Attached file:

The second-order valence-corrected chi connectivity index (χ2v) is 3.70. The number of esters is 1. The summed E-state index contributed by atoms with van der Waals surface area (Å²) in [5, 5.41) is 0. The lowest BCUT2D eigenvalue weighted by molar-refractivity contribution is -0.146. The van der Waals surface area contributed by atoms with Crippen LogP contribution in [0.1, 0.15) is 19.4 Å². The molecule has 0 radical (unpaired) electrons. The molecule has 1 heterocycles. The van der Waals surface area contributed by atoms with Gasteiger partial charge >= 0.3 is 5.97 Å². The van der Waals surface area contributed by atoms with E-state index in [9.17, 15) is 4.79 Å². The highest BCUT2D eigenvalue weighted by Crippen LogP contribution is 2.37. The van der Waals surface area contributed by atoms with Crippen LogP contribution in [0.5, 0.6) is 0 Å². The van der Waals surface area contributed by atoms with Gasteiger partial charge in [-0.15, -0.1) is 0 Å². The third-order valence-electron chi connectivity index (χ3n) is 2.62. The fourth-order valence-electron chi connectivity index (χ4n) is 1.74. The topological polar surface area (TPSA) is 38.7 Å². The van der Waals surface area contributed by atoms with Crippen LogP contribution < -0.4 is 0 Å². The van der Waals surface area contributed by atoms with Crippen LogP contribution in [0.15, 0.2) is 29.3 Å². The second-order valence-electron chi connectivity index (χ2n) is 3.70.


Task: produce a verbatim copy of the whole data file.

The second-order valence-corrected chi connectivity index (χ2v) is 3.70. The number of esters is 1. The summed E-state index contributed by atoms with van der Waals surface area (Å²) in [5, 5.41) is 0. The lowest BCUT2D eigenvalue weighted by molar-refractivity contribution is -0.146. The van der Waals surface area contributed by atoms with Crippen LogP contribution in [0.1, 0.15) is 19.4 Å². The molecule has 0 radical (unpaired) electrons. The molecule has 1 heterocycles. The van der Waals surface area contributed by atoms with Gasteiger partial charge >= 0.3 is 5.97 Å². The van der Waals surface area contributed by atoms with E-state index in [9.17, 15) is 4.79 Å². The highest BCUT2D eigenvalue weighted by Crippen LogP contribution is 2.37. The van der Waals surface area contributed by atoms with Crippen LogP contribution in [0.5, 0.6) is 0 Å². The van der Waals surface area contributed by atoms with Gasteiger partial charge in [-0.15, -0.1) is 0 Å². The third-order valence-electron chi connectivity index (χ3n) is 2.62. The fourth-order valence-electron chi connectivity index (χ4n) is 1.74. The topological polar surface area (TPSA) is 38.7 Å². The van der Waals surface area contributed by atoms with Crippen LogP contribution < -0.4 is 0 Å². The van der Waals surface area contributed by atoms with Crippen LogP contribution in [0.15, 0.2) is 29.3 Å². The second-order valence-electron chi connectivity index (χ2n) is 3.70.